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Brazilian Officials Block Couple From Giving Their Daughter an African Name

Avatar • Mar 28, 2016

When Cizinho Afreeka and Jéssica Juliana found out they were expecting a baby girl, they wanted to give her an African name. The couple settled on Makeda (after the Ethiopian Queen of Sheba) and Foluke, which is Yoruba in origin. However after little Makeda Foluke was born, Brazilian officials in Rio de Janeiro, where Afreeka and Juliana live, refused to register the baby, citing concerns with her name.

According to the Internal Affairs Division of the Court of Rio, the registration office submitted to the judge in charge a procedure of doubt. The prosecutor’s office issued an opinion against the use of the name because they considered it likely to cause future problems for the child, suggesting that a pre-name be added to the other names such as Ana Maria Makeda, for example. If the judge does not authorize, it will be up to the party to appeal the decision in the procedure in the proper registry office that will forwarded to the Council of the Magistracy…

Also according to internal affairs, “when pronouncing the name in Portuguese it makes no sense at all, except for coming out wrong, which could provide possible future suffering for the person in social life.””

Cizinho Afreeka, Jéssica Juliana and baby Makeda Foluke Credit: Black Women of Brazil

Cizinho Afreeka, Jéssica Juliana and baby Makeda Foluke
Credit: Black Women of Brazil

Meanwhile Brazilian officials approve babies with European names with no incident. According to BlackWomenofBrazil.co, where this story was first published, this is another example of Brazil’s deep anti-black bias.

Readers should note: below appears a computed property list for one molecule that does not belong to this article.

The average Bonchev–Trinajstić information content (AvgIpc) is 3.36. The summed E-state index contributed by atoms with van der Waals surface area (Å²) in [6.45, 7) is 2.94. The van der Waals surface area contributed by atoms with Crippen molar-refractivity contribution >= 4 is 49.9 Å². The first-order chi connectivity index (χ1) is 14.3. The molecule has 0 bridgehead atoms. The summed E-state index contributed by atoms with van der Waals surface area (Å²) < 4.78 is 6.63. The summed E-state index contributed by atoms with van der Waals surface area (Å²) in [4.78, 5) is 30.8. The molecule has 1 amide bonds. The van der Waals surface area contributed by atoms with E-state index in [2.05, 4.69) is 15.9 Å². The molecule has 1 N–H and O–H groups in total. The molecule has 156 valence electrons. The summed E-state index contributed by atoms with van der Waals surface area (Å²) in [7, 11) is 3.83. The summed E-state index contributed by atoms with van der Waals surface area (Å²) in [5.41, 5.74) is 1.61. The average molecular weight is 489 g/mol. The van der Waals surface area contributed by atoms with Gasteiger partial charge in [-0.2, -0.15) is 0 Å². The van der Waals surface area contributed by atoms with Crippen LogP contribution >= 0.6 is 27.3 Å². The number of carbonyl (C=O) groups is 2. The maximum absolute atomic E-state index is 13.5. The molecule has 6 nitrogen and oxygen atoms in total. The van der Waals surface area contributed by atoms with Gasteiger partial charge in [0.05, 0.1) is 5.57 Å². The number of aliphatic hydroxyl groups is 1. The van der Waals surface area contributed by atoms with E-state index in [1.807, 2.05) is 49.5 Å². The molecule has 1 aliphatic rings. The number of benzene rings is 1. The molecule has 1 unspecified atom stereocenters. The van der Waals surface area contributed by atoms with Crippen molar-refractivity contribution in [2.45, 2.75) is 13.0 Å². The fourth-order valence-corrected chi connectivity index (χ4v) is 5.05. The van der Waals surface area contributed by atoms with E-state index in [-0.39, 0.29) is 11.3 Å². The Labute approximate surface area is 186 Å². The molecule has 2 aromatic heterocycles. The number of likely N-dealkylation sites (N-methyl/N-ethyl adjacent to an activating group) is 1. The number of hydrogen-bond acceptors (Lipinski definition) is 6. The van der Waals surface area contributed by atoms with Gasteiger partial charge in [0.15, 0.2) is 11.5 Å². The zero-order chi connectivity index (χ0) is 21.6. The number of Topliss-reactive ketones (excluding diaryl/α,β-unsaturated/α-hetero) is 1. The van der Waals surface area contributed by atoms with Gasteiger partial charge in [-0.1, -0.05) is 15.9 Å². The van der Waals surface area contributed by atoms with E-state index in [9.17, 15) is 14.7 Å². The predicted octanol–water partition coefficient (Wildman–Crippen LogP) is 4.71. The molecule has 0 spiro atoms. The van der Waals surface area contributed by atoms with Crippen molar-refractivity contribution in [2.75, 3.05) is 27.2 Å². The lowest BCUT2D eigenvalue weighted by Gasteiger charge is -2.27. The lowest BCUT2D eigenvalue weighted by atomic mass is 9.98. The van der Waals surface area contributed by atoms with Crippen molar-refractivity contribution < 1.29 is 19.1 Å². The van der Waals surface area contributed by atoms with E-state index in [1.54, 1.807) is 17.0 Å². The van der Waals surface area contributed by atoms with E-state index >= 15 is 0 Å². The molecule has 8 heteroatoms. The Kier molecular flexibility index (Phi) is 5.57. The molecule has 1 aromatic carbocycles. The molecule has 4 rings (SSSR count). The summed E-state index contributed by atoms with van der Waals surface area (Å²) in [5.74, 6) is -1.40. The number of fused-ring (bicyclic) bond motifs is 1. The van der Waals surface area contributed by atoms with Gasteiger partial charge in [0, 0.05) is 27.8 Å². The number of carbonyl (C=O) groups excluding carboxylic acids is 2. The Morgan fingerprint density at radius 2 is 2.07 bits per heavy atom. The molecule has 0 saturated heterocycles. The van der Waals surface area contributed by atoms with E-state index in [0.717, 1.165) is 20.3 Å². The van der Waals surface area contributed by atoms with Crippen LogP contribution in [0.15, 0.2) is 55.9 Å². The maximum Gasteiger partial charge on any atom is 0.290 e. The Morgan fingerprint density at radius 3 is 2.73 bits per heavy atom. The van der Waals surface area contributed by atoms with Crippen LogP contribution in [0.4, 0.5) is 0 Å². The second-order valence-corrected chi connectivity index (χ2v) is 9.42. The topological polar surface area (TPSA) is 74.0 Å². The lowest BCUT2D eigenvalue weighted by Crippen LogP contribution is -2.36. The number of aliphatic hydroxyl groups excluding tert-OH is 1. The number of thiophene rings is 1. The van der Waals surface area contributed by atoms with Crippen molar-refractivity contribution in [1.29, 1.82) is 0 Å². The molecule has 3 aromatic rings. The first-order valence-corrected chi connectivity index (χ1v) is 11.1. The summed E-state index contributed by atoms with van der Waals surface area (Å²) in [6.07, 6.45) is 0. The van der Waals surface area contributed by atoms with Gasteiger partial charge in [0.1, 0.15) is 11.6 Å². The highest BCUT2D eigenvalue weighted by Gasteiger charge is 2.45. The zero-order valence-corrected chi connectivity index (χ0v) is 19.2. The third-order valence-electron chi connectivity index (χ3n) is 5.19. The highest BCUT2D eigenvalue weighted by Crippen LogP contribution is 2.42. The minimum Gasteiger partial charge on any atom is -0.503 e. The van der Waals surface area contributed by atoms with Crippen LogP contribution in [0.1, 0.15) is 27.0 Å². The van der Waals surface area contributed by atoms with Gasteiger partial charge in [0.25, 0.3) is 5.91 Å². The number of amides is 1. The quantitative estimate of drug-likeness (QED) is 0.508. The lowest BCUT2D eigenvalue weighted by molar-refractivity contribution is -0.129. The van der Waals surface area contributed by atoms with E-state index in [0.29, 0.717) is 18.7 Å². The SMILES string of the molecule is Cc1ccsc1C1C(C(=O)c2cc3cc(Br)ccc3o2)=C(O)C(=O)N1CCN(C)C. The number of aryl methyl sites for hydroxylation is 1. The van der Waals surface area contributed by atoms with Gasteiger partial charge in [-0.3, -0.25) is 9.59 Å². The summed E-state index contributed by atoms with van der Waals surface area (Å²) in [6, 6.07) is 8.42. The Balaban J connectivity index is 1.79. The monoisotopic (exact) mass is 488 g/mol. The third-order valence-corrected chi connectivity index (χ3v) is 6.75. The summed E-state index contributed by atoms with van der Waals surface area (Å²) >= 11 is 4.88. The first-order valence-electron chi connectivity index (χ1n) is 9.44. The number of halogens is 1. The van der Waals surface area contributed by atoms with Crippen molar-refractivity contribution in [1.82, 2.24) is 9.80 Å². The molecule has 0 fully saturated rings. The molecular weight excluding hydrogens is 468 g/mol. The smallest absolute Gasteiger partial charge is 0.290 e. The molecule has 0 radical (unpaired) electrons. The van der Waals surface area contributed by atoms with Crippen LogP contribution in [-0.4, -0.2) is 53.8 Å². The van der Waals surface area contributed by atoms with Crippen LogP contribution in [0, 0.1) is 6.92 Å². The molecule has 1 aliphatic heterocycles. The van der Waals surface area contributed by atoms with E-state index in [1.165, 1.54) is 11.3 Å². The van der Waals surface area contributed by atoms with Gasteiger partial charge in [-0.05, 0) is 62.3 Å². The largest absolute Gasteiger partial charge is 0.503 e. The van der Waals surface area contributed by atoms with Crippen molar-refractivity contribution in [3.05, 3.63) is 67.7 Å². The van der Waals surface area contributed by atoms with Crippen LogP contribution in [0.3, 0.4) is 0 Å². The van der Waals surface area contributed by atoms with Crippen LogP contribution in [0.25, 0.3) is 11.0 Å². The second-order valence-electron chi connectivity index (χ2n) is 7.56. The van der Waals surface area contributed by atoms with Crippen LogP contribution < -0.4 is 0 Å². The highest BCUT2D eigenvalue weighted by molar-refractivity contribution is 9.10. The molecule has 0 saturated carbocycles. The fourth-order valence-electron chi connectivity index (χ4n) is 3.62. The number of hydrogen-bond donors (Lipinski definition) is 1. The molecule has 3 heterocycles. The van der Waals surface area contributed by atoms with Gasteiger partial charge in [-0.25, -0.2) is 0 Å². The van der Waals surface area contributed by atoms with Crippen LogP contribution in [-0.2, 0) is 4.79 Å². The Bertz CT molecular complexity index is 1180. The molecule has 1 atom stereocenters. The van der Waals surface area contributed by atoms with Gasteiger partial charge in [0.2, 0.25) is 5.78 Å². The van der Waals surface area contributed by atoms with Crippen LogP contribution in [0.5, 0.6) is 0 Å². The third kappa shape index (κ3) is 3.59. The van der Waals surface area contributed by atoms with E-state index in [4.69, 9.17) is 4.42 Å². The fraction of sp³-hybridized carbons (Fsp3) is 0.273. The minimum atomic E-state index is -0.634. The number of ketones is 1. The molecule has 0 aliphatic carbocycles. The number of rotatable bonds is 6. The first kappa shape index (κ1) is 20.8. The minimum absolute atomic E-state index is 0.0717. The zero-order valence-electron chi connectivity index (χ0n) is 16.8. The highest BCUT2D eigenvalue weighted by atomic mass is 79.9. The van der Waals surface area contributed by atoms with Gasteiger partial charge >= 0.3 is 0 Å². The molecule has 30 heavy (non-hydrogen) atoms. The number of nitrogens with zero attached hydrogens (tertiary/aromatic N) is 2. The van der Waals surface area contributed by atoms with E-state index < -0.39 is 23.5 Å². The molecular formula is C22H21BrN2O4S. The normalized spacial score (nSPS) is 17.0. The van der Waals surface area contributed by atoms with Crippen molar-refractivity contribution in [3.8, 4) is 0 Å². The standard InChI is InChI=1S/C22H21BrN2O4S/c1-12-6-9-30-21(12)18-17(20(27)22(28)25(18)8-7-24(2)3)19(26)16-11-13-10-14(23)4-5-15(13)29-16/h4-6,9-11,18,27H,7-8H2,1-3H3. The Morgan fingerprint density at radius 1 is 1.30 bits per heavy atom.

As we’ve seen, anything that connects Brazil to its European heritage (in this case, names) is admired while anything re-connecting it to Africa is frowned upon. Although we cannot define this case as definitely racism, notice the attempt to steer the couple into naming the child Ana Maria with Makeda being pushed into third. If it isn’t anti-African bias, why not suggest another African name? Why suggest the couple simply introduce the ten millionth Brazilian Ana Maria?

Baby Makeda Foluke Credit: Black Women of Brazil

Baby Makeda Foluke
Credit: Black Women of Brazil

Read the full story here.

h/t ClutchMagOnline

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Cosita
Cosita
4 years ago

I think this is messed up but will hold off on saying the reason is because they are specifically anti-African. They may be just anti anything not in Portuguese language. They’d probably say the same to a Korean or whatever name. Disputes between parents and governments over appropriate names is not new. Some Europen countries have lists on acceptable baby names. I have read several articles about Iceland contoversies and the names weren’t African. Iceland has a problem with like Blair and Harriet and stuff like that. Go figure.
http://www.cbc.ca/beta/news/world/icelandic-girl-fights-for-right-to-her-own-name‑1.1314503

maralondon
maralondon
4 years ago
Reply to  Cosita

There are not only Portuguese living in Brazil but Germans, Dutch, Jewish people, Chinese and more and I highly doubt the Brazilian government would oppose their traditional names. One of the first things Europeans stripped us off were our names. They have a problem with us wanting to identify with our African roots and still today in some parts of Africa you will find some Priests(European) who refuse to Baptise/Christen babies with traditional names.

OXxo
OXxo
4 years ago
Reply to  maralondon